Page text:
Remember how the Beastmaster could see through the eyes of his pet eagle? DARPA does. And it's pursuing augmented reality goggles tech that'll let troops see through the eyes of a nearby unmanned aerial vehicle (UAV) in order to more accurately target its weapons.
The issue of accurate targeting and weapons-fire has a renewed interest in the wake of NATO mistakenly destroying rebel armor in Libya rather than Gadhaffi's hardware, but it's never been an easy task. One of the very best ways to deliver today's smartest weapons is to have an "eyes-on" soldier in the field near the target relaying real time data up to the aircraft that's about to drop a bomb—but this situation is not often practical or desirable and can be dangerous for both the soldier and the incoming aircraft.
"Smart" weapons controllers are typically very remote from the battlefield and may not have super-accurate or up-to-date information, thus risking innocent people being killed. A stiff bureaucracy aims to ensure these aircraft target correctly and minimize collateral damage, but those delays can endanger friendly troops' lives. To find a medium, DARPA is trying to fast-track new digital systems that give local troops direct access to battlefield data that could aid with weapon targeting.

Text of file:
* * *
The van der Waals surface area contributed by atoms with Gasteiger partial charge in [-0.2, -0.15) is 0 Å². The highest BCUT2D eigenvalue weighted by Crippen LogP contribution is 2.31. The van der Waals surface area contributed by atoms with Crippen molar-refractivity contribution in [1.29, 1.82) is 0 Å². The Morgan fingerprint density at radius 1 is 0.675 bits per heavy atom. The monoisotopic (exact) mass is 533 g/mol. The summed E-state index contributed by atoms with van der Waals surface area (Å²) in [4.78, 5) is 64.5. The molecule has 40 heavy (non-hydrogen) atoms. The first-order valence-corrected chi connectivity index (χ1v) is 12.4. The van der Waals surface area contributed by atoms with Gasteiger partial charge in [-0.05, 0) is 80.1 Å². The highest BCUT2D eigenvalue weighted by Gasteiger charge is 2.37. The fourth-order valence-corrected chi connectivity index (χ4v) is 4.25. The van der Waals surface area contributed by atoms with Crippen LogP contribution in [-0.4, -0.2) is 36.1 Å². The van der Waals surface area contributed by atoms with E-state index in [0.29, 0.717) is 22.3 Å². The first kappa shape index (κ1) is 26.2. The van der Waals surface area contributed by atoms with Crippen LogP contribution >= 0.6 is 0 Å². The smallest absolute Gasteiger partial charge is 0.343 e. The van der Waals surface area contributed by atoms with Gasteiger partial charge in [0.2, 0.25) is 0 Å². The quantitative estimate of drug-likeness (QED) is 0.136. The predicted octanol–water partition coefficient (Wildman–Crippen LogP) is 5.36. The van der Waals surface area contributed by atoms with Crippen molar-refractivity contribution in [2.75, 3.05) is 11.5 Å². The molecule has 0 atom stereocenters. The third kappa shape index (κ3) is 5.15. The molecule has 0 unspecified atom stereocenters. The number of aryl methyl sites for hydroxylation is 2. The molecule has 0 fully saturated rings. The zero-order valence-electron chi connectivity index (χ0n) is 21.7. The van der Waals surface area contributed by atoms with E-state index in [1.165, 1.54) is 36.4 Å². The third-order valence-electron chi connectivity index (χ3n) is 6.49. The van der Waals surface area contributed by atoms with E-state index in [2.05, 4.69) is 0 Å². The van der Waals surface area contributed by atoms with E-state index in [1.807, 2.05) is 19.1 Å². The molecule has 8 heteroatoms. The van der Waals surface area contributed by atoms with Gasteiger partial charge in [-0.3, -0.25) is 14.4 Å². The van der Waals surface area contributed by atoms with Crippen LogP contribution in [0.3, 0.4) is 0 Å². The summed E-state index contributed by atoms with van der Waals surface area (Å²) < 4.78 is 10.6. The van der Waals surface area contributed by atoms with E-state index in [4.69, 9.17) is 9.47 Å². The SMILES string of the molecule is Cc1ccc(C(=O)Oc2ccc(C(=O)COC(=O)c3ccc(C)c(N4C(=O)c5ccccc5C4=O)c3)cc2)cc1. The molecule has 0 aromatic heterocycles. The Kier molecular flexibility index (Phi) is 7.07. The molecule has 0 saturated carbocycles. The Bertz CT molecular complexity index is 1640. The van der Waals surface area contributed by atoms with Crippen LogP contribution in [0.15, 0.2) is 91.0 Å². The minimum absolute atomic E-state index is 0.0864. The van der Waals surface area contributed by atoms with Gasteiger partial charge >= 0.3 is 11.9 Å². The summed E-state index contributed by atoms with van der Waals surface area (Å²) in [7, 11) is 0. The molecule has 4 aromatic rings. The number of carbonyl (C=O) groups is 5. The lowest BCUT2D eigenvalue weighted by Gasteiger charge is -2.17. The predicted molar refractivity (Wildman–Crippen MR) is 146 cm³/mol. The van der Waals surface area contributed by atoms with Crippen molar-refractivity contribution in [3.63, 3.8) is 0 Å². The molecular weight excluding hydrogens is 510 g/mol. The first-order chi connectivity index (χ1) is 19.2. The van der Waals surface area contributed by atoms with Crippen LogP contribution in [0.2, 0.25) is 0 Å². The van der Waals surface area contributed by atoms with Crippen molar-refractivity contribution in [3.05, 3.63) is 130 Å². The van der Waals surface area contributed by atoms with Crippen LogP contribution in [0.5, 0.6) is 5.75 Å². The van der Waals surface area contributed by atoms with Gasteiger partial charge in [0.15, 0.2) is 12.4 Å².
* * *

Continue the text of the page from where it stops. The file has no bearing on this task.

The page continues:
One way DARPA sees the system working is via a modified Vuzix video-goggles device, and it recently funded the small firm to develop the technology. Vuzix's goggles currently offer a "personal cinema" experience thanks to tiny screens and clever optics contained in the eyewear—the effect of donning them is to give the viewer the experience of looking at a much larger screen that's much farther away. But Vuzix is helping DARPA with an Augmented Reality version that includes head-tracking technology. When a solider puts such headgear on, he would get real time video and data from a battlefield computer overlaid on his usual view of the world—letting him build a more accurate mental picture of where a target is and how best to fire a weapon. The goggles could even tell him which air assets are nearby, bearing which weapons, and thus result in more accurate destruction of enemy assets, less risk to friendly forces, and fewer civilian deaths.
It's essentially the same kind of targeting-info display you've seen in Terminator and any number of other science-fiction films, just applied using today's technology—and it's tech that's adapted for the lightweight, long-battery-life, gaming and smartphone market too. War: now even more like a computer game.